US Joins Chorus Opposing Australia's Internet Filtering Plan
Australia's proposed filtering of Internet content could result in throwing out some perfectly legitimate information along with the decidedly abhorrent material it aims to reject, but that's just one problem voiced by critics. Another is that it could provide countries like China with an excuse for persisting in their censorship of Internet content for political reasons.
Mar 29, 2010 2:09 PM PT
Australia's proposed Internet filtering plan has already drawn criticism from censorship foes around the globe, and the U.S. Department of State recently weighed in with its own concerns.
The plan, which was announced in December, would require that Australian Internet Service Providers (ISPs) filter out a range of content, including child sexual abuse, bestiality, sexual violence and detailed instructions on the commission of crimes or drug use. Such material is already subject to take-down notices by the Australian Communications and Media Authority (ACMA) if it is hosted online in Australia, but the new filtering plan aims to catch objectionable content hosted overseas as well.
Google and Yahoo have already voiced their concerns through the Australian government's public comment process. Now, the U.S. government has expressed its own views.
"We remain committed to advancing the free flow of information, which we view as vital to economic prosperity and preserving open societies globally," the State Department says in a statement provided to the E-Commerce Times by spokesperson Megan Mattson. "We do not discuss the details of specific diplomatic exchanges, but can say that in the context of that ongoing relationship, we have raised our concerns on this matter with Australian officials."
'The Scope Is Too Wide'
"Our primary concern is that the scope of content to be filtered is too wide," Google wrote in its public submission. "While we recognize that protecting the free exchange of ideas and information cannot be without some limits, we believe that more information generally means more choice, more freedom and ultimately more power for the individual."
Yahoo expressed similar sentiments.
"Yahoo! are entirely supportive of any effort to make the Internet a safer place for children, however mandatory filtering ... could block content with a strong social, political and/or educational value," the company wrote.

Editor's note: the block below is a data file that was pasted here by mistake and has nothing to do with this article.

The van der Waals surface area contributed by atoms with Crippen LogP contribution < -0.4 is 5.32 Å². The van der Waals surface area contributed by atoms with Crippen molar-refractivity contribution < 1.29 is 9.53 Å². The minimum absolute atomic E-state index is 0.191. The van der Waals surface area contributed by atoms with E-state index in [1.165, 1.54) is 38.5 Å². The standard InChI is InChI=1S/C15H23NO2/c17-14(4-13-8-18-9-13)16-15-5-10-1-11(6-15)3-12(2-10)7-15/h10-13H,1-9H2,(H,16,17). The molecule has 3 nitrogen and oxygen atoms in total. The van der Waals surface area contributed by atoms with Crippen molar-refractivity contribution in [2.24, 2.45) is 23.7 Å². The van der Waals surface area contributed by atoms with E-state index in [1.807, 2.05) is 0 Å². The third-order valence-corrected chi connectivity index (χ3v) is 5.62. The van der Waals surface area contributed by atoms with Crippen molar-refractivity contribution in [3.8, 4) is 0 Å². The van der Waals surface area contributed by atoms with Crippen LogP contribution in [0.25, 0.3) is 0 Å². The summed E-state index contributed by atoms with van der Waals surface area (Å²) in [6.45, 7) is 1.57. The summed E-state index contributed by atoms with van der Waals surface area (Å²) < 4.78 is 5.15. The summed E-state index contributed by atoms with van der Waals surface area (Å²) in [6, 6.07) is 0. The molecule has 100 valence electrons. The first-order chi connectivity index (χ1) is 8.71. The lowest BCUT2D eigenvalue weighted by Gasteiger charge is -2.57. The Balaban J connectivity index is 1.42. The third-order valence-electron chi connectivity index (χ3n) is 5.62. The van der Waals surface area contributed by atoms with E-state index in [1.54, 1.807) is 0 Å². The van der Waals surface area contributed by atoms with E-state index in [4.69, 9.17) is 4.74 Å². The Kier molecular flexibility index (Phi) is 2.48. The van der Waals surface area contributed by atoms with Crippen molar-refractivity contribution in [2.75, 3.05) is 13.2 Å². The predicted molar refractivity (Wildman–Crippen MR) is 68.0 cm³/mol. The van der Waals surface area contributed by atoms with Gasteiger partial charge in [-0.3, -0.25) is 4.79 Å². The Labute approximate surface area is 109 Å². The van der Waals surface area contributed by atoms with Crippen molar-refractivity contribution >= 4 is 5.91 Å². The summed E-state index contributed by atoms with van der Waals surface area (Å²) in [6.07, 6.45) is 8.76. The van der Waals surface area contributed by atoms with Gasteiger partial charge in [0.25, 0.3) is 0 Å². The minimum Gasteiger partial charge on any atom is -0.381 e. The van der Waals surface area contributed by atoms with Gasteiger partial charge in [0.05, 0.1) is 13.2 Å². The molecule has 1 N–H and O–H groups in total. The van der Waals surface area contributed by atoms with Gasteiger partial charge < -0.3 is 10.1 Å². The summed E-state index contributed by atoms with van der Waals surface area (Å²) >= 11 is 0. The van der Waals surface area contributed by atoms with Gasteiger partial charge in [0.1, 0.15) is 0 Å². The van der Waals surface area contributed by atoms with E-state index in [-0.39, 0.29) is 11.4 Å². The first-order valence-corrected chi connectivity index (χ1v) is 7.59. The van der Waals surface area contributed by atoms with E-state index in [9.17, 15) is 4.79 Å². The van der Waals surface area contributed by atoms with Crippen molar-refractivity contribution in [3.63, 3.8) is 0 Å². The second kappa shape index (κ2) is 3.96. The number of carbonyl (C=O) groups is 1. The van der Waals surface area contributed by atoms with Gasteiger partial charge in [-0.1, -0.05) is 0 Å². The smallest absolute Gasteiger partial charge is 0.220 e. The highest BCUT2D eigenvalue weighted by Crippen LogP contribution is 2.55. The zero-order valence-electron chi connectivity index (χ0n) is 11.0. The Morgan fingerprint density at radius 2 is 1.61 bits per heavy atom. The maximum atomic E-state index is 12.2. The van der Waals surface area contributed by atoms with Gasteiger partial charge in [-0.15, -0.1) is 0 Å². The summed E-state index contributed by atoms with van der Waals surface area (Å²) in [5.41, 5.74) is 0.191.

If approved by the Australian Parliament, the Internet filtering plan will be among the strictest in use among democratic nations today.
'Much Broader Than That'
At a time when China is increasingly exerting its censorship muscle on the Internet -- and taking on Internet giant Google in the process -- Australia's moves are causing particular concern among Internet companies and advocates of online freedom.
"The EFF welcomes the State Department's expression about Australia's overbroad proposed plan," Gwen Hinze, international director with the Electronic Frontier Foundation, told the E-Commerce Times.
Whereas the filtering plan started off as a proposal to block child pornography, "our concern is that it's much broader than that," Hinze said.
The plan requires Australian ISPs to block URLs on a list compiled from two sets of sources, she explained. First will be lists already in use by other organizations overseas, such as that of the UK Internet Watch Foundation, noted Hinze.
The second set of URLs on the blocked list, however, will include content that's been refused classification (RC) by Australia's Classification Board.
That could create a problem. It could result in the blocking of video games for kids under 15, for example, simply because Australia has no specific category for classifying them, Hinze pointed out.
Danger of 'Mission Creep'
In addition to restricting the free flow of information on the Internet and citizens' access to knowledge, then, the measure could also end up blocking access to materials that are perfectly legal, said Hinze.
Given how easy such measures would be to circumvent, the plan will also be ineffective for its intended purpose, she added.
Finally, as with virtually any type of filtering proposal, there's a real danger of "mission creep" once the architecture has been built, asserted Hinze.
'It's About Censorship'
Australia's plan is a response to public pressure to clean up the Internet, Berin Szoka, senior fellow and director of the Center for Internet Freedom at the Progress and Freedom Foundation, told the E-Commerce Times.
The problem is that whereas it was initially focused on child pornography -- the issue that rallies the greatest public support -- "it doesn't stop there," he noted.
"If we were just talking about a system for child pornography, I don't think the State Department would be doing what it's doing," he added, "but the reality is that this isn't just about pornography. It's about censorship."
And "once you have the apparatus of censorship in place, pressure will grow to use it for other things too," Szoka predicted.
'We've Lost the High Ground'
What's really dangerous about Australia's plan "is that it encourages countries like China," Szoka asserted. "If the West doesn't stand together with some sort of united commitment to free speech, and a country like Australia proposes something like this, China will say, 'What we're doing is no worse.'"
At that point, "we've lost the high ground," he concluded.
"The slippery slope here is quite real," Szoka said. "It's a terrible precedent."